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From the Spoken to the Written: The Changing Cultural Role of Folk and Fairy Tales 2008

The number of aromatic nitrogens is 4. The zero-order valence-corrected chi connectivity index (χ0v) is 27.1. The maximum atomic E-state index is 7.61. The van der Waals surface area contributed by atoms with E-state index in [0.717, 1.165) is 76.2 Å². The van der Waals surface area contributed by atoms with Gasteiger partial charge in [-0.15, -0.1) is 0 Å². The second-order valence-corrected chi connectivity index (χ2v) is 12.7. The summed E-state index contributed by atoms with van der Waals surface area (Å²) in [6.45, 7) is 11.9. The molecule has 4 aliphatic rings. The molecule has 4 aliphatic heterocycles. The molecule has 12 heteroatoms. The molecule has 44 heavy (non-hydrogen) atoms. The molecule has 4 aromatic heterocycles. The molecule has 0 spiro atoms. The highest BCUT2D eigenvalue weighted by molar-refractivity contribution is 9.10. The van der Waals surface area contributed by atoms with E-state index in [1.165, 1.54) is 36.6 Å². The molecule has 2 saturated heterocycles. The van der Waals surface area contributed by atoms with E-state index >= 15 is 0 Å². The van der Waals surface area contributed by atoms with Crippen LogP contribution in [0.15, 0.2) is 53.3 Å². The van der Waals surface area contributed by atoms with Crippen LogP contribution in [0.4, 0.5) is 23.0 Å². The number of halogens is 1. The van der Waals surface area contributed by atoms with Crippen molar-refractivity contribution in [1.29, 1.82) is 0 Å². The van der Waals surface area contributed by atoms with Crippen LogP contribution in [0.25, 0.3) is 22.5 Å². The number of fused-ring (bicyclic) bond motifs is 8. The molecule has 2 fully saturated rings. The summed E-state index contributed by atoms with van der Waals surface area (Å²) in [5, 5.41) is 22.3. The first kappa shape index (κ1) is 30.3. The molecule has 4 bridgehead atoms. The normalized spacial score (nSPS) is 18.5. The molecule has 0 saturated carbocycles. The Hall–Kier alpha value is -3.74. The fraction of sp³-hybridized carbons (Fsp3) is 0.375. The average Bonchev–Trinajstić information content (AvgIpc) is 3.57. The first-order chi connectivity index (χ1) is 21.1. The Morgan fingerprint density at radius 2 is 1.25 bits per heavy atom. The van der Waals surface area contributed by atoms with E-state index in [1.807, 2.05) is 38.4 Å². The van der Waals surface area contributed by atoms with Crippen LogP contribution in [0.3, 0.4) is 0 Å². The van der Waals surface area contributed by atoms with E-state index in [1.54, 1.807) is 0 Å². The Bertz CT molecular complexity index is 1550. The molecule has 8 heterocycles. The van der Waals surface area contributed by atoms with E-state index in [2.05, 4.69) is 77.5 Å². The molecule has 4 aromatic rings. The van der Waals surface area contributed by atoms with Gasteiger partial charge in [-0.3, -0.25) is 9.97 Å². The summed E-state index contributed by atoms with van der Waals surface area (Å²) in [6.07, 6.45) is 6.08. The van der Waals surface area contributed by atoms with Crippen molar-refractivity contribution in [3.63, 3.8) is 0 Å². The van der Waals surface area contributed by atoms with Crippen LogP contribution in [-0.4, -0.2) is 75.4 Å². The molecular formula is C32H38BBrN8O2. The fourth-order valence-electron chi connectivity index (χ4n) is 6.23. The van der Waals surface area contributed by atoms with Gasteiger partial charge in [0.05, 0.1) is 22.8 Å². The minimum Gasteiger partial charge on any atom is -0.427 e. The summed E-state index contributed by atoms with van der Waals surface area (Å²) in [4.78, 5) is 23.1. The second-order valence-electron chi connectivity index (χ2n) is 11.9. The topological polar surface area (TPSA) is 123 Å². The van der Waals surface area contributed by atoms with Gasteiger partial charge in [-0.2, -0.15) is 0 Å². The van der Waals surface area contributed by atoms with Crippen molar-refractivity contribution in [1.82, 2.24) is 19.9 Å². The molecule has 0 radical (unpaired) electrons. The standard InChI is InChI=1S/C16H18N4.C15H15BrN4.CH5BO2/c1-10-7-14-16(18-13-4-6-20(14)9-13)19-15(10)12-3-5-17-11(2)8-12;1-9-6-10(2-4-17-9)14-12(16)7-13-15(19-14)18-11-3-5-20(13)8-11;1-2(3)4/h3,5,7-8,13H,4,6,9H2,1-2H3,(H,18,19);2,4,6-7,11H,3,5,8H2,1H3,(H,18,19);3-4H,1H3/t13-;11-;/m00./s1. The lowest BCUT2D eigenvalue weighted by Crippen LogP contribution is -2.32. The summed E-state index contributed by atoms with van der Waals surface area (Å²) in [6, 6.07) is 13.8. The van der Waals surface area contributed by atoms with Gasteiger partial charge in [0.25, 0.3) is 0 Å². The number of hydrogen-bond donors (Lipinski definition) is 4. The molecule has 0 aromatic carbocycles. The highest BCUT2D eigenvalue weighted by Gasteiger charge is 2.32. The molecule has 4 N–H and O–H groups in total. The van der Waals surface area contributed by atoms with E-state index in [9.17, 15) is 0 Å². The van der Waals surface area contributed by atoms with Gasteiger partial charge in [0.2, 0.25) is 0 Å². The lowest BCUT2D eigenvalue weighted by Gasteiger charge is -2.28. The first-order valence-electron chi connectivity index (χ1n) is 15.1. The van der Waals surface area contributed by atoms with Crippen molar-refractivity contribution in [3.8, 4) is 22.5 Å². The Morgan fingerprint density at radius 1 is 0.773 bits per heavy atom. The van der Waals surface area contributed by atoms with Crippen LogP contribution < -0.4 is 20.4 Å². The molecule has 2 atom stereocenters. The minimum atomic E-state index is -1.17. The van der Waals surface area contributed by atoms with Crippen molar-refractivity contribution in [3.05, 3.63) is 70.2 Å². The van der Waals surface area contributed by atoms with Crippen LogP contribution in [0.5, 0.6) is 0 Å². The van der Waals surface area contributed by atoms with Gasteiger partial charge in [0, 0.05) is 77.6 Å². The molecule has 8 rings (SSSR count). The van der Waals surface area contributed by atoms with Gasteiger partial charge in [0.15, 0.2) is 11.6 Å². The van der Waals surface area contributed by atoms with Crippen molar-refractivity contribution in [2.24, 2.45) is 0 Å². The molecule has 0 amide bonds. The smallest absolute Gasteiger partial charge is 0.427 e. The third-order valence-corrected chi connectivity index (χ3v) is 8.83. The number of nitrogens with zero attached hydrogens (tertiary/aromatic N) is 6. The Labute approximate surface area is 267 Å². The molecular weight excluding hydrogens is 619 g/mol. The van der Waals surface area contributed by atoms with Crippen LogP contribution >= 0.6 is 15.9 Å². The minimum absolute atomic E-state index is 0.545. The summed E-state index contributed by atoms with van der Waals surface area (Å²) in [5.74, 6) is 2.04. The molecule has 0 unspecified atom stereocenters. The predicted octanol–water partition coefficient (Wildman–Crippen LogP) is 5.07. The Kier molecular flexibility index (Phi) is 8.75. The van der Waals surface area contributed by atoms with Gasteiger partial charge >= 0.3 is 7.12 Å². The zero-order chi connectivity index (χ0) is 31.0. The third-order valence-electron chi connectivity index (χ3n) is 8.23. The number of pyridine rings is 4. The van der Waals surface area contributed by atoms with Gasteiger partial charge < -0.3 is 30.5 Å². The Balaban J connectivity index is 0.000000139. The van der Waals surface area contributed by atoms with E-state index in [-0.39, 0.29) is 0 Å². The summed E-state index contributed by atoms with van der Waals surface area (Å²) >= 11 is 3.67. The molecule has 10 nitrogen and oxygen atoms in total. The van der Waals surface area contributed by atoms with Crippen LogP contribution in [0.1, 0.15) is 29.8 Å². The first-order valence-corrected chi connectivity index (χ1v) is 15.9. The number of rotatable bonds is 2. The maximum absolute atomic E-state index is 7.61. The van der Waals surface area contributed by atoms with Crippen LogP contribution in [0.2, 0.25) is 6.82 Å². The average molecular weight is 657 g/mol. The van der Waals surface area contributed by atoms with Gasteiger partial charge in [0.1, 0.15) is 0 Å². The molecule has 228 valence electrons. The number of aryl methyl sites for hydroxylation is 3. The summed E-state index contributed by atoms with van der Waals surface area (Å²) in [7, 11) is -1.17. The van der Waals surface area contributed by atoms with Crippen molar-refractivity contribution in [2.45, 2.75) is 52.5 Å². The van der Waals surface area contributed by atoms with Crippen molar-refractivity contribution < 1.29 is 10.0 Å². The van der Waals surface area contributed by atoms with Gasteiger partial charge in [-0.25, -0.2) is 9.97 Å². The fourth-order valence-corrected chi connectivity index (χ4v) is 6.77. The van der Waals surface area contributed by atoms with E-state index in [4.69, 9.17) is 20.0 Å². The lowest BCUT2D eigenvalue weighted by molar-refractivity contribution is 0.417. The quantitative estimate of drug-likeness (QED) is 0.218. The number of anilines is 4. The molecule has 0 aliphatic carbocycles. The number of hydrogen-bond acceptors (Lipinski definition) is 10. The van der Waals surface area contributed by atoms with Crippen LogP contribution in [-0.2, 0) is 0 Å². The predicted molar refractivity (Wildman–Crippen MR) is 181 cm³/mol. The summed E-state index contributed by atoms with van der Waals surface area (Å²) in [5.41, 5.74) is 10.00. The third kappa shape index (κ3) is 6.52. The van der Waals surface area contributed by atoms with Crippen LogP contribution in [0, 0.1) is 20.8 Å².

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Journal of Graduate Liberal Studies, Fall 2004 (in press) From the Spoken to the Written: The Changing Cultural Role of Folk and Fairy Tales Leah P. Macfadyen 2[That] other world…gets into our heads and becomes necessary – a world of suns and moons and forests, of princesses and goose girls, of old men and women, benign and malign, of talking birds and flying horses, magic roses and magic puddings, turnips and pigs, impenetrable castles and petrification, glass mountains and glass coffins, poisonous apples and blinding thorns, ogres and imps, spindles and spun gold, tasks and prohibitions, danger and comfort (for the good people) after it. It is very odd – when you come to think of it – that human beings in all sorts of societies, ancient and modern, have needed these untrue stories…There is neither explanation nor teaching in the true wonder tale. Byatt, 2004 Why do human societies tell and preserve folk and fairy tales? The diversity, fluidity, and sometimes apparently contrary versions of these tales, told and retold, written and rewritten, fragmented by memory and misremembered into new tales, seem to confound any attempts at offering a comprehensive answer to this question.  Modern interpreters have adopted widely diverging approaches in their analyses of the content, structure, and symbolism of folk and fairy tales, in their various efforts to unearth the “real meaning” hidden beneath the surface, or to account for the persistence of folk and fairy tales over many centuries. Psychoanalytic approaches, for example, suggest an almost utilitarian role for such tales, proposing that they offer individuals or groups symbolic representations of personal conflicts. One well-known proponent of this school is Bruno Bettelheim, who suggests that fairy tales function as a tool for “master[ing] the psychological problems of growing up” and “fostering…personality development” (6, 12).  Sociological interpretations meanwhile posit that tales are best understood as text – that their ongoing function is to communicate shared values within a group, or to contribute to social stability or to promote and maintain the social status quo. Exemplifying this approach are numerous feminist critiques of folk and fairy tales such as that offered by Marcia 3Lieberman, who argues that “millions of women must surely have formed their psychological self-concepts, and their ideas of what they could or could not accomplish, what sort of behaviour would be rewarded, and of the nature of the reward itself, in part from their favourite fairy tales” (Stone 396). A third approach to investigating the meaning of folk and fairy tales is the historic, in which interpreters seek the Ur-text of folk and fairy tales, arguing that their meaning can only be understood through discerning their original historical context. In a discussion of the presentation of beasts and monsters in European folk and fairy tales, for example, Marina Warner seeks the original setting for “fear of beasts,” and argues that “the threat of animals was a real and frightening one in the seventeenth and eighteenth centuries” (416). While these and other approaches may indeed offer insight into some tales or groups of tales, the hypotheses they generate can often be challenged with counter-examples of tales that do not fit the given classificatory framework. The problem with such approaches to investigating the social or cultural roles of folk and fairy tales may be the overwhelming interpretive focus on their content, while the more important cultural role or function of tales might rather derive from the acts of their (re)telling or transmission. Furthermore, if the different models of telling tales has been most important in shaping their cultural role, how did the transcription of folk and fairy tales – the shift from oral to written – change this role? This paper explores the cultural roles of tale-telling, and how these roles may have been transformed by the transcription of folk and fairy tales into “literature,” with reference to Paul Connerton’s ideas of habit-memory and collective identity, Benedict Anderson’s writing on the rise of print capitalism, and Pierre Bourdieu’s theories of cultural capital and the power of language. 4From one perspective, oral tale-telling can be viewed as a form of ritual performance. AS Byatt captures the essence of such performativity in her novel Possession, in journal entries (356) made by a young Breton woman, who writes of the peasant housekeeper, Gode: Gode’s stories, even more than my father’s, depend on the outer dark and the closeness, indoors, of tellers and listeners…when she tells, she will raise her hands, or throw back her head, or shake her shawl, and long tattered shadows race across the ceiling…Gode’s telling is a play with all these things, with the firelight and the gesturing shadows and the streamers of light and dark – she brings all their movements together as I imagine the leader of an orchestra may. The telling of tales is, by necessity, a social and collective activity, one that requires both tellers and listeners – unlike the reading of written tales, which can take place “in silent privacy, in the lair of the skull” (Anderson 35).  In discussing the cultural role of oral tale-telling, it is useful to consider how Pierre Bourdieu’s ideas on cultural production seem to be relevant to the “literary art” of folk and fairy tales.  Consistent with the recognition of tale-telling as a social activity, Bourdieu opposes theories of the production of “art” that position individual creativity at the heart of the enterprise (Jenkins). Regarding language (which presumably includes literature and narrative), Bourdieu also argues that the simple utterance of words does not automatically imbue those words with power and meaning (what Austin had called “illocutionary force”) (1991); rather, he emphasizes the importance of the social context of artistic production and of language in creating meaning, pointing out that cultural production must produce not only “the object itself in its materiality” (here, the tale) “but also the value of this object” (Bourdieu 1993, 164). Rather than simply creating fixed “story products”, oral tale-telling (and, importantly, retelling) was a form of ritual performance or ritual discourse that functioned to construct and reproduce, as Bourdieu suggests, “a universe of belief” (1993, 164) – a culture. 5From the simplest perspective, the ritualistic nature of tale-telling is suggested by historical records that connect instances of story-telling with the marking of particular celebrations or times of year. Byatt illustrates this in Possession, for example, by explicitly linking the (re)telling of a particular genre of Breton Celtic tales to the “Black Month” (November).  The ritualistic nature of even nightly domestic story-telling can be inferred from Lukes’ definition of ritual, which characterizes it as “rule-governed activity of a symbolic character which draws the attention of its participants to objects of thought and feeling which they hold to be of special significance” (291). Why might the performative and ritualistic features of tale-telling be important? Connerton argues that performative rites – including ritual speech acts – contribute to the construction of social or collective memory: the collective habit-memory of a group. Habit-memory is not “historical memory” (the remembering of a series of historical events), nor is it “cognitive memory” (the conscious remembering of facts, data, or knowledge).  Instead, it is characterized as an almost unconscious and socially-embedded ability to reproduce a certain kind of “performance”. Thus, performative ritual itself is a kind of re-remembering, an important re- enactment of the ritual itself, and not necessarily, if ever, a re-enactment of a prototypic or historic event. Similarly, the performance of oral story-telling might be considered to be a re- enactment of past story-telling, and not necessarily the repeat transmission of a specialized message carried in the content details of the tale itself. Some of the features that are shared by different kinds of performative ritual contribute to their mnemonic effect, tying together memory, history, and shared knowledge.  The performative utterances that Connerton identifies in, for example, religious rituals, such as the liturgy of Catholic mass, are also identifiable motifs in folk and fairy tales: curses, blessings, and oaths 6(58).  Also important is the stylistic formalism of the language of ritual performance.  In both religious ritual and folk and fairy tales, the choice of words, syntax and style is markedly more restricted than in everyday language. Certain phrases or word combinations, and certain linkages between phrases or ideas, have a high preference (“Once upon a time”… “they all lived happily ever after”).   Indeed, Connerton explicitly notes the existence of these linguistic features in a large body of oral world literatures and cites research that has demonstrated the importance of these features as mnemonic devices (60). Interestingly, Connerton also stresses the importance of the body in ritual performance, one of the elements that often sets oral tale-telling apart from the detached reading of written tales.  In addition to the spoken word, Connerton argues that performative meaning is also “encoded in set postures, gestures and movements” (59).  In this light, the tale-telling practices of Byatt’s Gode, above, can be seen not simply as dramatic illustration for the sake of entertainment, but as an integral part of the ritual performance of story-telling in which meaning and memory are embodied as well as uttered. Most significant with reference to culture and the shaping of communal memory is the reality of oral story-telling as a ritual performance that emphasizes continuity with the past: as ritual re- enactment of past tellings.  The myriad and changeable content elements of folk and fairy tales – by inference, the multiple possibilities offered in oral retellings – can, in Connerton’s view, be understood to function as a “reservoir of meanings” that are available for use and reuse, sometimes to give completely different meanings that are not susceptible to systematic interpretation. What is important, he argues, is that ritual is in itself a “celebration of recurrence,” performance for the sheer collective pleasure and power of re-enacting, re-embodying collective memory. In this light, we can understand performative oral story-telling as playing a 7collectivizing, unifying cultural function; through ritual retellings of stories, animated by the body, embedded by the rhythms of formalized language, tale-telling allows groups to understand that “we are the people who know/tell these stories.” Returning to Bourdieu, who writes, “the social world is accumulated history” (1986, 241), we might also consider that oral story-telling historically contributed to the development of cultural capital in group members: that is, (re)production of (shared) “dispositions, behaviour, habits, good taste, savoir faire and attitudes” that become fundamentally embodied in the individual as a habitus (Andres 122). Relevant to the notion of participation in ritual story-telling is Bourdieu’s contention that cultural capital is acquired unconsciously, and acquired early, by direct transmission, usually from family or immediate community members.  Story-tellers, as the embodiment and transmitters of cultural capital, actively contributed to the production and reproduction of the cultural capital of a group (family, village, community): “the set of actually usable resources and powers….that distinguish the major classes of conditions of existence” (Andres 121). If the reproduction of cultural capital and maintenance of collective memory brought about by the telling of folk and fairy tales relied upon embodied performance, ritual speech acts and repetitive oral transmission of fluid oral narratives, what was the cultural impact of fixing specific forms of tales into written text? Was the cultural role of folk and fairy tales altered by the act of writing them down? Is something lost in the transition from performance to “literature,” as AS Byatt seems to suggest?: I can’t write down Gode’s way of telling things. My father has from time to time encouraged her to tell him tales which he has tried to take down verbatim, keeping the rhythms of her speech, adding nothing and taking nothing away. But the life goes out of her words on the page, no matter how faithful he is.  He said once to me, after such an experiment, that he saw now why the ancient Druids 8believed that the spoken word was the breath of life and that writing was a form of death. (1990, 355) In the Introduction to their anthology, Folk & Fairy Tales, Hallett and Karasek note that in transcription, tales are often modified and stylized, because spoken language differs from the written; that the writers and collectors of tales become “intermediaries” who necessarily leave a personal imprint on each transposition; that written tales are often revised for new and different audiences (or markets); and that they accrue changes influenced by literary and societal fashions of the moment.  While these authors concern themselves with how the tales themselves are altered by the act of writing, and characterize written-down folk tales as “fragments of psychic history” (xvii), what is more relevant here is to explore how the transcription of folk and fairy tales may have changed the cultural role of such tales. To some extent, the transcribing of oral tales might be seen as an attempt to capture for posterity (or for the benefit of others) the culture of preliterate oral societies. The evolution of the idea and value of “culture” over time is exemplified by the linguistic paradox in which high society urban dwellers have come to be seen as “cultivated”, while the tillers of the land – the reproducers of cultural capital through oral tales – have not.  Nevertheless, some writers have suggested that a nostalgic “race memory” may lurk behind “civilized” society’s fascination with the cultural products of their illiterate predecessors (Eagleton).  Indeed, Jakob and Wilhelm Grimm initially seem to have been motivated to assemble their collection of transcribed folk and fairy tales by a romantic and nationalistic search for the “authentic culture” of the illiterate German Volk, and by a notion that “the true spirit of the people was to be found not in palaces or even cities, but in the countryside, far away from urban sophistication” (Hallet and Karasek 9xviii).  Latterly, however, the Grimms – and later collectors of folk and fairy tales – revised their anthologies with an eye to the newly emerging market for children’s literature and folk tales. Benedict Anderson would likely argue that such transcribers and collectors effectively co- opted and commodified folk and fairy tales in the service of modern nation-building, allowing the insatiable capitalist markets of print-capitalism to transform oral tales into mass-produced industrial goods.  His theories of print as a new form of economic capital offer some interesting insights into the “big” structures and power struggles of evolving nation-states. Print, he suggests, gave a new fixity to language, and created a unified language of exchange: a medium through which speakers of diverse dialects could begin to communicate more effectively. Print capitalism also created new language “power hierarchies,” as particular dialects and languages came to dominate the print market. A purely economic theory fails, however, to illuminate how the transcribing of oral stories may have altered their role and function in the social world. As Bourdieu explains (1986), economic theory reduces the universe of exchanges to mercantile exchanges and the maximization of profit – and implicitly defines all other forms of exchange (such as the telling of stories) as “disinterested,” relegating cultural or artistic practices to the category of “purposeless.” Bourdieu instead argues that an accurate assessment of the structure of the social world demands the development of a “new economy of practices” which must include practices that “are not…socially recognized as economic” (1986, 47).   In the social spaces (or “fields of exchange”) in which humans struggle, power and position are not simply determined by economic capital, he explains, but also depend on cultural capital and on social capital: “the aggregate of the actual or potential resources which are linked to possession of a durable network of …relationships of mutual acquaintance and recognition” (1986, 51). 10 The process of transcription – the taking of a written snapshot of an oral tale – first objectified this cultural capital as a “cultural object,” and then converted it into economic capital (profit for transcribers, printers and sellers), as printed tales were sold in the market of commodities.  As materialized commodified objects, tales are lifted out of their cultural context, and detached from their culturally embodied state – the community – and instead enter the collection of “cultural goods” belonging to what Anderson calls a “community of anonymity” (35). If we accept Bourdieu’s argument, however, that cultural and social capital cannot be simply converted into economic capital without loss of the “specific efficacy of the other types of capital” (1986, 54), it becomes clear that what is lost in the conversion of oral tales into commodified cultural goods (“literature”) is their specific cultural efficacy.  Details of a telling may be captured, but the embodied ritual and performative cultural functions are lost.  As a body of literature, folk and fairy stories no longer function as deep and fluid reservoirs of meaning for their communities of origin. Tellings are increasingly restricted to the details of a fixed text (and to those texts that “sell well” in the markets); interpretations, though there may be more than one, emerge as squabbles between academics; popular meaning is increasingly fixed by further profit- driven objectification, for example, the conversion of tales into mass-market Disney animations. Do written-down snapshots of ancient tales perform a new cultural role?  Interestingly, Anderson suggests that print-capitalism and the resulting broad dissemination of printed ideas and shared stories in vernacular languages perform a new kind of culture-unifying or collectivizing function. Print, he argues, allows the development of “new ideas of simultaneity,” new “ways of linking fraternity,” and the creation of ideas of “imagined community.” Anderson even suggests that the widespread reading of common printed texts can even be viewed as a new ritual, one of mass consumption and collective imagining (35).  (Anderson writes here with 11 reference to the daily reading of newspapers, but surely the repetition and replication of written tales might be considered to have a similar function.) Connerton adds that such modern “celebrations of recurrence” might actually function as “compensatory strategies,” a palliative in the face of conditions of modernity that valorize economic development, unending modernization and change, and that deny the existence of value in “life as a structure of celebrated recurrence” (64). In other words, written tales, stripped of their richness as they may be, might indeed be evidence of that sneaking race memory to which Eagleton alludes – a cultural touchstone for a barely-remembered communal past. While Anderson emphasizes the role of print capitalism in the development of “imagined community,” however, he spends little time discussing the reality that only the literate were and are permitted to join this community: a first step in restricting access to cultural and social capital.  Similarly, Bourdieu emphasizes the importance of remembering that linguistic relations are intimately embedded in relations of power (Andres). Linguistic competence – not simply literacy, but also an intimate knowledge of the forms, style and content of a group’s literature – offers privilege in struggles for cultural, social and economic capital (Jenkins 97).  Byatt goes as far as to suggest that fairy tales contribute to the shaping of a “narrative grammar of the mind” (2004). Perhaps more important for consideration of the cultural products of a (dominant) cultural group, Bourdieu (1986) argues that a group reproduces and maintains its social capital through an ongoing investment in social relationships through processes of exchanges. Exchanges, he argues, “transform the things exchanged into signs of mutual recognition and, through the mutual recognition and the recognition of group membership which it implies, reproduces the group” (52), defining and defending its boundaries. I propose that written and literary tales have become 12 symbolic objects of cultural exchange, differentiating the learnéd and the cultured from the illiterati, and reinforcing the social capital of the dominant group. With this framework, it becomes easier to understand, for example, how more modern literary tales such as Lewis Carroll’s Alice’s Adventures in Wonderland (1865), and Alice Through the Looking Glass (1872) carry within them cultural cross-references that define the reader’s social position and group membership (or lack thereof).  In-group readers intuitively recognize their myriad allusions and references to other texts and tales: elements of the group’s cultural corpus.  For the out-group, the uninitiated, extensive explanation is required, evidenced by the twenty-five pages of explanatory notes appended to a recent edition (1998). Bourdieu reminds us “…one might think that reading a text is the same as understanding it, that is, discovering its secret. However, not every text is meant to be understood in this way…an analysis of the [primary] sources needs to be done: for what social use was this text written?” (Reeser and Spalding 671). In conclusion, then, the “civilized” literary versions of folk and fairy tales (and more recent literary tales whose authorship and dates of publication are known) now play a new sociocultural role that is, nevertheless, still independent of the actual content details of the tales themselves. The reading of tales may represent, as Anderson suggests, a new form of ritual that unites an imagined community; it may represent an unspoken yearning to emphasize continuity with the past, as Connerton offers. Ironically, however, the reading and sharing of written tales may play a role that is almost the mirror-image of the role played by their oral precursors: this time not a unifying role that constructs collective identity and reproduces cultural capital, but a gate- keeping role that regulates social capital and restricts membership of the dominant group. 13 References Anderson, B. Imagined Communities (revised edition). London, UK: Verso, 1991. Andres [Bellamy], L. “Capital, habitus, field and practice: An introduction to the work of Pierre Bourdieu.” Sociology of Education in Canada. Eds. L. Erwin and D. MacLennan. Mississauga: Copp Clark Longman Ltd., 1994.137-163. Bettelheim, B. The Uses of Enchantment. New York: Knopf, 1975. Bourdieu, P. (1986). “The Forms of Capital.” Handbook of Theory of Research for the Sociology of Education. Ed. J. E. Richardson. Westport, CT: Greenword Press, 1986. 241-258. Bourdieu, P. Language & Symbolic Power. Cambridge, UK: Polity Press, 1991. Bourdieu, P. The Field of Cultural Production. Cambridge, UK: Polity Press, 1993. Byatt, A. S. Possession. London, UK: Vintage, 1990. Byatt, A. S. (2004). “Happy ever after.” The Guardian [London], 3 Jan. 2004. http://books.guardian.co.uk/departments/sciencefiction/story/0,6000,1115202,00.html Carroll, L.  Alice’s Adventures in Wonderland and Through the Looking Glass and What Alice Found There. (Edited and annotated by R. L. Green). Oxford, UK: Oxford University Press, 1998. Connerton, P. How Societies Remember. Cambridge, UK: Cambridge University Press, 1989. Eagleton, T. The Idea of Culture. Oxford, UK: Blackwell, 2000. Hallett, M. and Karasek, B. Folk & Fairy Tales (third edition). Peterborough, ON: Broadview, 2002. 14 Jenkins, R. “Language, culture and sociology: Pierre Bourdieu in context,” History of the Human Sciences 7(4)(1994): 95-104. Lukes, S. “Political Ritual and Social Integration,” Sociology 9 (1975): 289-308. Reeser, T. W. and Spalding, S. D. “Reading Literature/Culture: A Translation of “Reading as a Cultural Practice”,” Style (Winter 2002). Stone, K. F. “The Misuses of Enchantment: Controversies on the Significance of Fairy Tales”. Folk & Fairy Tales. Eds. M. Hallett and B. Karasek. Peterborough, ON: Broadview, 2002. 391-414. Warner, M. “Go! Be a Beast: Beauty and the Beast”. Folk & Fairy Tales. Eds. M. Hallett and B. Karasek.  Peterborough, ON: Broadview, 2002. 415-426. 15 Leah P. Macfadyen is working towards a Master of Arts degree in Liberal Studies in the Graduate Liberal Studies program at Simon Fraser University in Vancouver, Canada. She completed a B.Sc. in biochemistry at the University of Edinburgh, Scotland and a Ph.D. in molecular microbiology at the University of British Columbia, Canada, before leaping from the world of science into the social sciences.  A native of Edinburgh, Scotland, Leah immigrated to Canada in 1993.